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5 Reasons KPIs Don’t Work

Wednesday 21 November 2018

Kevin Appleby

By Kevin Appleby
IASeminars Instructor

1 We Measure the outcome not the root causes

We love measuring results. Most of our metrics tend to be result based. What were our sales last month? How much profit did we make??

All our accounting data looks backwards, but if you really want to control costs and hit your objectives you need to look forward. That’s one of the key things we teach on the 4 day 0070 Budgeting and Cost Control course.

You can’t change what happened in the past. There’s an old saying about shutting the stable door after the horse has bolted. Knowing the horse is missing is all very well, we might even know it bolted at 4.23pm last Tuesday but knowing the lock on the stable door was faulty a week ago might have been a lot more useful.

The business situation is no different. Knowing sales were down last week is interesting factual information, but if we knew 4 weeks ago that the marketing campaign was bombing... The real question should be what are we going to sell next month, or next quarter? How can I ensure I hit the forecast? Will this drive the profit I need to see?

Historic information is often very interesting; because we know what we want to achieve we measure whether it has been achieved. We set KPIs around the outcome we want so that we will know when it has been achieved. Typically, KPIs that are shared with customers will focus on the outcome and these might reflect contractual requirements. This is fine as long as everything required is being achieved. This sort of KPI won’t tell you why the outcome is not being achieved and wont help you change the behaviours in the organisation to get back on track.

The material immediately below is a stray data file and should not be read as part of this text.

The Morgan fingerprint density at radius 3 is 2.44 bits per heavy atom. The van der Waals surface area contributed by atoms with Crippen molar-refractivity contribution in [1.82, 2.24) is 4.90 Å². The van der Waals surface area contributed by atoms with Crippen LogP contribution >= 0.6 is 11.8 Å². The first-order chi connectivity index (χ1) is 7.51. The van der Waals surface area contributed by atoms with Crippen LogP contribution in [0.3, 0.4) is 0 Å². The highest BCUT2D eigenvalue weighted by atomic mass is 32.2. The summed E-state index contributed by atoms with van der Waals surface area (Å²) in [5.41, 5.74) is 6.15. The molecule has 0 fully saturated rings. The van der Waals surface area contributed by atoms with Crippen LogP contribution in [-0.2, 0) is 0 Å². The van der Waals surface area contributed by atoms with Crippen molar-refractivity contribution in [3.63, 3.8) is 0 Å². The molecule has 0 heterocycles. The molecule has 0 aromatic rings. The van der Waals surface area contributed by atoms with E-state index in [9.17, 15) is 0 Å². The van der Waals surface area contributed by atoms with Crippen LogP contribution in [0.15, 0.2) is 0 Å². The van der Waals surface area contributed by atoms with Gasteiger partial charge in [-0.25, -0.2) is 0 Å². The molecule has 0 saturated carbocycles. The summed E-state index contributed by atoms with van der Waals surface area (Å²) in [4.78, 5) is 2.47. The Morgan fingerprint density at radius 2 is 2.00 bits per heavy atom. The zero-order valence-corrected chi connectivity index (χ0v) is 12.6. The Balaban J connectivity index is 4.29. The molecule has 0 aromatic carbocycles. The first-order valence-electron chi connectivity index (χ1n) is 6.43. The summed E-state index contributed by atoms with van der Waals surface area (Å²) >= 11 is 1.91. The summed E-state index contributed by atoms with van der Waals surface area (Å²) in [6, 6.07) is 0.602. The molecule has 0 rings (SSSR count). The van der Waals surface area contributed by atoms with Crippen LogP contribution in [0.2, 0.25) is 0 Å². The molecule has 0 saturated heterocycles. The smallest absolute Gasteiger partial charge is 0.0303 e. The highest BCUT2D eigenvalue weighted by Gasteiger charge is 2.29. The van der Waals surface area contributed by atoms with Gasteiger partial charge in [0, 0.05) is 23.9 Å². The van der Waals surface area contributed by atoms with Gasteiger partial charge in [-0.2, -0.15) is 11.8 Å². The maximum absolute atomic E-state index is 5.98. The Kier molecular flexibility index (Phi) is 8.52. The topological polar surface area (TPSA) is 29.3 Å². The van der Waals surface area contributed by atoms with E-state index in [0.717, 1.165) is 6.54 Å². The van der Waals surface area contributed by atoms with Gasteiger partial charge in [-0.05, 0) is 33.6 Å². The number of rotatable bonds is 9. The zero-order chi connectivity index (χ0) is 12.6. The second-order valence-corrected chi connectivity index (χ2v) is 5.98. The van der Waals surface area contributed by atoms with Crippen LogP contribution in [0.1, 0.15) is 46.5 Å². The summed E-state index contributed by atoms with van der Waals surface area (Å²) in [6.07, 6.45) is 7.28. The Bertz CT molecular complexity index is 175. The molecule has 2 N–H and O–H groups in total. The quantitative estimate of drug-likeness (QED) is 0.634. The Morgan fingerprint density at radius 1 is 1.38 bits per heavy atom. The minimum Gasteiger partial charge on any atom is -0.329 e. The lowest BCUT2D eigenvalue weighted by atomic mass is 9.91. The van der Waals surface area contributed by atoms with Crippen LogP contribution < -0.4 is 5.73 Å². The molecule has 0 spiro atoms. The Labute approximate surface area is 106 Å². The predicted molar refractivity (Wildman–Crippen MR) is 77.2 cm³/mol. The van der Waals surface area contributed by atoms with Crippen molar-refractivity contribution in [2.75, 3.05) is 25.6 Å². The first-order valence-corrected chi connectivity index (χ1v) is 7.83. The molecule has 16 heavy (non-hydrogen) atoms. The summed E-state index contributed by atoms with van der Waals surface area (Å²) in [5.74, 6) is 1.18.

In short, the dashboard needs to focus on the things we need to get right to deliver the outcome and not the outcome itself. David Parmenter, the self-proclaimed “King of KPIs” distinguishes between a KPI and a KRI or Key Result Indicator. Key Result Indicators measure the outcome, KPIs measure the things that allow you to take action on a daily basis. The most important KPIs in the organisation need to be on the CEO’s desk every day so he can pick up the phone and take action as soon as anything moves out of line.

2 We monitor too many things

There’s another old saying that “you can’t see the wood for the trees”. The focus of the KPI report must be on taking action, instead we often create a cottage industry in collecting data and producing reports instead of acting on the information.

Dashboard reports should be easy to understand and have just enough information to point managers toward the things that need attention. If you are using a balanced scorecard then 3 or 4 measures per scorecard quadrant should be quite enough, provided you have been careful in selecting the right 3 or 4.

Visual presentation is also key. The eye needs to be drawn to the issues. Managers don’t have time to interpret complex graphs and tables of numbers. Keep it simple, highlight the issues with colours and symbols, and report by exception. If a measure is green do you really need to see the detail?

3 Don’t focus on the things that matter